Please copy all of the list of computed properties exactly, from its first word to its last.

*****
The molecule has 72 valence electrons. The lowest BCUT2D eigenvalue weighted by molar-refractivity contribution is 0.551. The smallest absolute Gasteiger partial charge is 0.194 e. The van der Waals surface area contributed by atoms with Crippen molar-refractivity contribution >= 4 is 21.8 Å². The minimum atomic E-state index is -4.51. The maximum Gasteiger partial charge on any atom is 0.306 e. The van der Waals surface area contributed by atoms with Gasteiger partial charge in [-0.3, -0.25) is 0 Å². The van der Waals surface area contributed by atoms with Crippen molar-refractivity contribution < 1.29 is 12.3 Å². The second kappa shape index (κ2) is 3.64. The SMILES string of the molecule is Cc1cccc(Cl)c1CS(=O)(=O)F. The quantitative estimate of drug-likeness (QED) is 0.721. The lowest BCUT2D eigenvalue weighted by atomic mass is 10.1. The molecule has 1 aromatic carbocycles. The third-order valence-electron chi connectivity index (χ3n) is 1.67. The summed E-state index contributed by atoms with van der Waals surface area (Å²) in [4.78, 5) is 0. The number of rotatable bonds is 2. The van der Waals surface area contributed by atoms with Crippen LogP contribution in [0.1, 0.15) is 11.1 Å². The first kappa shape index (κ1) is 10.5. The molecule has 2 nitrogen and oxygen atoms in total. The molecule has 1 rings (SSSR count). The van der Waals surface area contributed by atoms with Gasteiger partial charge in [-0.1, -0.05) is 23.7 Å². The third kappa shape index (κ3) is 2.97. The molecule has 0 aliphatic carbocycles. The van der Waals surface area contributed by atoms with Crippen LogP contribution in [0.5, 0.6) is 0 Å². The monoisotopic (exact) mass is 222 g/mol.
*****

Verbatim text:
The molecule has 72 valence electrons. The lowest BCUT2D eigenvalue weighted by molar-refractivity contribution is 0.551. The smallest absolute Gasteiger partial charge is 0.194 e. The van der Waals surface area contributed by atoms with Crippen molar-refractivity contribution >= 4 is 21.8 Å². The minimum atomic E-state index is -4.51. The maximum Gasteiger partial charge on any atom is 0.306 e. The van der Waals surface area contributed by atoms with Gasteiger partial charge in [-0.3, -0.25) is 0 Å². The van der Waals surface area contributed by atoms with Crippen molar-refractivity contribution < 1.29 is 12.3 Å². The second kappa shape index (κ2) is 3.64. The SMILES string of the molecule is Cc1cccc(Cl)c1CS(=O)(=O)F. The quantitative estimate of drug-likeness (QED) is 0.721. The lowest BCUT2D eigenvalue weighted by atomic mass is 10.1. The molecule has 1 aromatic carbocycles. The third-order valence-electron chi connectivity index (χ3n) is 1.67. The summed E-state index contributed by atoms with van der Waals surface area (Å²) in [4.78, 5) is 0. The number of rotatable bonds is 2. The van der Waals surface area contributed by atoms with Crippen LogP contribution in [0.1, 0.15) is 11.1 Å². The first kappa shape index (κ1) is 10.5. The molecule has 2 nitrogen and oxygen atoms in total. The molecule has 1 rings (SSSR count). The van der Waals surface area contributed by atoms with Gasteiger partial charge in [-0.1, -0.05) is 23.7 Å². The third kappa shape index (κ3) is 2.97. The molecule has 0 aliphatic carbocycles. The van der Waals surface area contributed by atoms with Crippen LogP contribution in [0.5, 0.6) is 0 Å². The monoisotopic (exact) mass is 222 g/mol.